Yonkers Temporarily Bans New Smoke Shops

The Yonkers City Council unanimously passed, and Mayor Mike Spano has signed, a moratorium on new smoke shops in Yonkers.

Illegal marijuana sales often begin under the guise of tobacco shops. This strategy allows operators to avoid significant legal pushback due to the current lack of prosecution for low-level marijuana-related offenses.

In March 2023, Mayor Spano approved city legislation that updated its public nuisance abatement law to specifically address illegal marijuana distribution. This came after a growing number of smoke shop raids that discovered caches of illegal cannabis products. The problem is so widespread in the city that the Yonkers Police Department created a specialized team called, “City of Yonkers Smoke Shop Task Force.” The updated public nuisance law created a points system to hold shop owners accountable, allowing police to shut down an establishment and impose heavier fines on anyone accumulating more than six points within a 12-month period.

The new restriction

However, on Wednesday, the city administration went even further. Mayor Mike Spano signed an executive order instituting a temporary moratorium on new tobacco shops in Yonkers. The moratorium goes into effect immediately and will last until November 1, 2023.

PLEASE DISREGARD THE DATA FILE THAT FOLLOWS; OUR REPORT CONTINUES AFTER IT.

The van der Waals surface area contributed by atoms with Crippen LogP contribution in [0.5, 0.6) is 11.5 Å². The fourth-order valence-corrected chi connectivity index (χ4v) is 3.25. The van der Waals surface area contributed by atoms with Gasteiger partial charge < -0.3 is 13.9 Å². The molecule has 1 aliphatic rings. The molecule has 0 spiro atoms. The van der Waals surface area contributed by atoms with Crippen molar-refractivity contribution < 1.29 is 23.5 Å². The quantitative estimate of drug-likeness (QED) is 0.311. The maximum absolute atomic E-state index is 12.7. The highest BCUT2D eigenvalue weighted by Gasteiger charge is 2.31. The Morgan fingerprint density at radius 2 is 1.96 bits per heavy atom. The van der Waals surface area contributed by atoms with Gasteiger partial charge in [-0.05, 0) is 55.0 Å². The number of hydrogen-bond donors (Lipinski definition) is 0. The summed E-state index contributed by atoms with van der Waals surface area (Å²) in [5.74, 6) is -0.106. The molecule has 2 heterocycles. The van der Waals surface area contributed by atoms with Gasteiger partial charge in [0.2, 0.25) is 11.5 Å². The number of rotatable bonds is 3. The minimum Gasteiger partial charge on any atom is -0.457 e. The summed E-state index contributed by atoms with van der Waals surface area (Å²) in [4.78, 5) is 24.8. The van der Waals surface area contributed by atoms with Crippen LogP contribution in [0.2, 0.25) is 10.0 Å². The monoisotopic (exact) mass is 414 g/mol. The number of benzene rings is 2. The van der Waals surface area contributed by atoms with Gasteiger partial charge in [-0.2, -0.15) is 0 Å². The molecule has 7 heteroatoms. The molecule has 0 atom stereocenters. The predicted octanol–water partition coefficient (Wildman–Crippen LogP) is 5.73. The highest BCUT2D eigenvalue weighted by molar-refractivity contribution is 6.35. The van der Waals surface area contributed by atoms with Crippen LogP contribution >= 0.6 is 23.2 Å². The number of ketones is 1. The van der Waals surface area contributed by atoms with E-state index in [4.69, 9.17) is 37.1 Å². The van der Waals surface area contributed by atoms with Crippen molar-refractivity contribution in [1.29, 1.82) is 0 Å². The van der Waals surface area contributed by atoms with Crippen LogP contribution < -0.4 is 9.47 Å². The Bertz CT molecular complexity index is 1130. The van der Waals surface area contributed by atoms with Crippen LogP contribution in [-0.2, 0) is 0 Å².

The mayor expressed support for legal adult use of marijuana, but he blames the New York State Office of Cannabis Management for taking too long to finalize permits and provide clarity on enforcement and guidelines. Earlier this year, the state issued its first adult-use marijuana retail store permit to a Yonkers resident. That store has yet to open.

While supporting this new moratorium, Council member Anthony Merante wishes to see even tougher restrictions. In a quote provided to The Yonkers Ledger, Merante is upholding his “tough on crime” messaging.

This is a great first step, however in my opinion, it does not go far enough. There are no businesses in Yonkers authorized by NYS to sell cannabis. Any smoke shop found to be selling it should be given a first warning. If they persist their license should be revoked, store closed, and merchandise seized. This will quickly send a message to others letting them know Yonkers is going to get tough with law breakers. Unless there are severe consequences for these merchants, they will continue to violate the law.

Other council members like Majority Leader Tasha Diaz, Minority Leader Mike Breen, and John Rubbo, supported the current measure. And Police Commissioner Sapienza also pointed to Albany saying, “Until laws and regulations are updated on the State level […], we will be forced to take the appropriate action locally to protect our community.”

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